Henry Charles Fehr (1867-1940) - some other works

This page is an addition to the note on H. C. Fehr, and depicts some more works by this most excellent sculptor.

Fehr produced several portrait statues, very different in mood from his ideal works, with a tendancy towards the epic and dramatic in pose, as shown in his John Hampden in Aylesbury, below left. His statue of James Watt in Leeds, below right, shows a nervous energy in the figure. Both statues show the highly worked finish to the clothing which is a feature of Fehr's work, and he has had more success than many with the use of modern (ish) clothing as opposed to classical drapery.

John Hampden and James Watt.

The main note on Fehr showed the female figure from the Colchester War Memorial; here is the male one, a St George, very art nouveau in an Alfred Gilbert style, and a tour de foce in its own right - a fantastical figure of myth and romance.

Fehr's St George from the Colchester War Memorial.

Another example of Fehr's imaginative sense is in the dragon on the top of the dome of Cardiff Town Hall. The picture on the left below is included to show it level, as opposed to looking up, and its surprisingly large size can be appreciated. This dragon lies somewhere between heraldry and pure decoration, with its sinuous body coiled round so that it can stand upon its own back.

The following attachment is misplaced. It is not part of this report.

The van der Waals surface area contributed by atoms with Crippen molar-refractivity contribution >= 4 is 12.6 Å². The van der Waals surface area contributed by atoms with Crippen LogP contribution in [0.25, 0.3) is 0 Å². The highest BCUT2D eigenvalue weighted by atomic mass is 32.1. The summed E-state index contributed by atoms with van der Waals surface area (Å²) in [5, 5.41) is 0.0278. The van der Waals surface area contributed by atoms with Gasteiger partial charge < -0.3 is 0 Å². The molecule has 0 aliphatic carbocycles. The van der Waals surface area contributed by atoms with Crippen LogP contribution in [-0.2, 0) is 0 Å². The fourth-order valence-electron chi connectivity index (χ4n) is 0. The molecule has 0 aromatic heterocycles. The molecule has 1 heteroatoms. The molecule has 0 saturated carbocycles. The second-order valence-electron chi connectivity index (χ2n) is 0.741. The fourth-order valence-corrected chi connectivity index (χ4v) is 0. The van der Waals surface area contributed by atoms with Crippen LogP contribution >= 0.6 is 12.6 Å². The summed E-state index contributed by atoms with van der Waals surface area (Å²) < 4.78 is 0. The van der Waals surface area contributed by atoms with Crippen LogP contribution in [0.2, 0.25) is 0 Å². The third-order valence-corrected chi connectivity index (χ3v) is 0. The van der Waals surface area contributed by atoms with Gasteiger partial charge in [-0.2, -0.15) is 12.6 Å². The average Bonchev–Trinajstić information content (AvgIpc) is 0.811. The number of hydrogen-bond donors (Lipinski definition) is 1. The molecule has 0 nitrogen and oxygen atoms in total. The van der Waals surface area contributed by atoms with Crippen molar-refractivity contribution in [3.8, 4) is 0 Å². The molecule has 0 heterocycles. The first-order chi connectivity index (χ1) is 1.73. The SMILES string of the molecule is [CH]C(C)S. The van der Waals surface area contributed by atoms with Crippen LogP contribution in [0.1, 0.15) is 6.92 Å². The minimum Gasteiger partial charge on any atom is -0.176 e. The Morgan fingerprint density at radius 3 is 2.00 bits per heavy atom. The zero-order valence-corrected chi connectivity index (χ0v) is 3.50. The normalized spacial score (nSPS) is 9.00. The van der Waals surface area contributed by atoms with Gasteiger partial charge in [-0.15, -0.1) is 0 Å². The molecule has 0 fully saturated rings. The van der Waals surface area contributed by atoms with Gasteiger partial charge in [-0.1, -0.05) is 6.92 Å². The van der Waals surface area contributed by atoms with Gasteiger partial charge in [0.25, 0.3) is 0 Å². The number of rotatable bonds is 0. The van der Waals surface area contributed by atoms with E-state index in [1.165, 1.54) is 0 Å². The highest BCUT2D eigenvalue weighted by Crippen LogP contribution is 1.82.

The Cardiff Town Hall dragon sculpture.

The two nudes below are typical of Fehr's art nouveau, sensual realism style. The one on the left is an Arthurian theme, The Passing of the San Grael, and the one on the right is called Hesitation. They are archetypical Fehr girls, with careful modelling to the torso, arms and lower legs, wide waisted and small-breasted, with shorter rather than longer hair, and with a certain lassitude favoured by many art nouveau artists. Alfred Drury made some rather similar compositions, but his nudes are always a little fuller in the figure.

Nudes by Fehr: The Passing of the San Grael, and Hesitation.

And finally, an example of Fehr's work in terra cotta, a pair of decorative young knights, with swirling designs to the boots and elegant curving helms. Good things indeed.

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